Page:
I’m finishing this post on a Sunday…a rare day off in my world so I think I’ll go enjoy the rest of this day. Happy Sunday everyone!
Yesterday as I was sobbing to my mother about how much it pisses me off that Lola has to work so hard to achieve her milestones and how I was beginning to feel helpless as her mother, she stopped me and said “maybe you should write about it”. And as I sit here ready to put my most vulnerable feelings out on the internet, I think of my husband gently telling me to be cautious about using the blog as my diary. But today, I’m choosing to write not only to free myself of some pretty bad feelings, but also so others can see that you’re not a horrible parent to thrive for an easier life for your special needs child.
Most days I am strong, positive and crazy ecstatic about Lola’s achievements. I try to not look too far into the future and I don’t dote on what could have been in the past. Most days I live for the present, the now…because really that is all we have is this very moment. But I’m human just like all of you. I’m not some Super Woman Mom who gracefully accepts our different kind of life. I take that back. Most days I do because I really love my life. I love my husband, my daughter, my dogs, my new house, my friends, my neighborhood, my job. I just really do love my life; challenges and all. And the glimpse you all get into our life via this blog is genuine and real. Yet I have bad days too. I have days where I feel mad at the world because life just doesn’t seem to feel fair for my Lola and yesterday just happen to be one of those rare days.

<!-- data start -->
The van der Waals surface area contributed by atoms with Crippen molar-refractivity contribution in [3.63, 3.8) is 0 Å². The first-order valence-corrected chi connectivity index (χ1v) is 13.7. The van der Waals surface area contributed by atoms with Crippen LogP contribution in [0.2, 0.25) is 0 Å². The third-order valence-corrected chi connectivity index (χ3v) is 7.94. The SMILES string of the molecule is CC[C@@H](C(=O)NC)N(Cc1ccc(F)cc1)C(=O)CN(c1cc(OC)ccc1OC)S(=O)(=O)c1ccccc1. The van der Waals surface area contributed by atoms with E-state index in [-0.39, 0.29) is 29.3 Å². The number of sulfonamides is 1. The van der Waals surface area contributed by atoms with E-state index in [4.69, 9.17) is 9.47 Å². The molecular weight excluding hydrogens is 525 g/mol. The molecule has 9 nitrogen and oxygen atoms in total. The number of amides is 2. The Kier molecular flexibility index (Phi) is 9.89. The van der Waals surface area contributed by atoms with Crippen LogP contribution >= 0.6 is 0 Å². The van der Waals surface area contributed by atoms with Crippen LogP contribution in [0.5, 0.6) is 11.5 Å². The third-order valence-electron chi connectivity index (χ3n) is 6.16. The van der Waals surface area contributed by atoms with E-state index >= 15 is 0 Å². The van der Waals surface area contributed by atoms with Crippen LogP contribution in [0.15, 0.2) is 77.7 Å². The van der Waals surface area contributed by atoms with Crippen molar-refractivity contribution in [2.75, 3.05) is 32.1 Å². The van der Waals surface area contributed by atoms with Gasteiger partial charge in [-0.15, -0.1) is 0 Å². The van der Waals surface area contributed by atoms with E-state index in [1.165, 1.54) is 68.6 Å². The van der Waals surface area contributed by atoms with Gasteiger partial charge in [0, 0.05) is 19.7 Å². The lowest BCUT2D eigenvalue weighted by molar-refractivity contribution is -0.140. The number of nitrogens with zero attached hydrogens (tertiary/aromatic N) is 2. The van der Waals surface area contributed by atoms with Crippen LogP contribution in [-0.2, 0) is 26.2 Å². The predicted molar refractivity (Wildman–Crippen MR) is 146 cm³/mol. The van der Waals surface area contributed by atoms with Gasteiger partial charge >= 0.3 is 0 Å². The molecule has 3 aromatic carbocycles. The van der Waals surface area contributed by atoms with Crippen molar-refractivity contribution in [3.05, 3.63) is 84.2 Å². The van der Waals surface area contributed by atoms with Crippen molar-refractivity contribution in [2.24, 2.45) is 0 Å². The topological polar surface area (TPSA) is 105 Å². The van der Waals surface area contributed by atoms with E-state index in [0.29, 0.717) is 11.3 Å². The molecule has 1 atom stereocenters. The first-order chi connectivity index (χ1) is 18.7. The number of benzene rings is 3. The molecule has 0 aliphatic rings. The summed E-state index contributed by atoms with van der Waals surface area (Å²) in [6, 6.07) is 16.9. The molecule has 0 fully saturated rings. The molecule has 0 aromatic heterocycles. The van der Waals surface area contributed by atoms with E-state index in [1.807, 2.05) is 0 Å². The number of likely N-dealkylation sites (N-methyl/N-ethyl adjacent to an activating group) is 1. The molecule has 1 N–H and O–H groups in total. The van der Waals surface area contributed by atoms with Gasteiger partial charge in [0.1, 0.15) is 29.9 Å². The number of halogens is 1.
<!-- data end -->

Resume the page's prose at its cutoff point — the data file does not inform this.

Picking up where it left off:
When I found out my sister was pregnant, I had this sinking feeling of what if the soon-to-be Olivia surpasses Lola in her milestones. I remember telling Rob this selfish thought and while it wasn’t addressed at the time, the topic came up yesterday. I saw a picture of now one-year-old Olivia gracefully spoon feeding herself while holding her cup of yogurt. And I have to tell you…it sent me in a tailspin of emotions. I’m not proud of it, but it’s the truth. I knew what I was feeling wasn’t fair to anyone. How unfair for my sister to have her daughter doing these amazing things and perhaps feeling as if she can’t share it with me for fear of hurting my feelings. How unfair for Olivia for me not feeling genuinely happy that she can accomplish these milestones so effortlessly. And most importantly, my God most importantly…how unfair for my daughter to have this unspoken pressure on her to keep up. To keep up with a child who was born perfectly healthy with no obstacles. So there was over a year between them, but yet I was expecting my child, the one who had seizures that significantly set her development back, the one who just as of the past couple of months actually began to really see for the first time in her life, to miraculously keep up with a child who has a very different life than her. The tears won’t stop trickling now. I feel guilty even sharing this with all of you. Rob said it best yesterday, “You are using Olivia as a barometer for Lola.” And he’s absolutely right. I began comparing Lola and Olivia before Olivia was even born.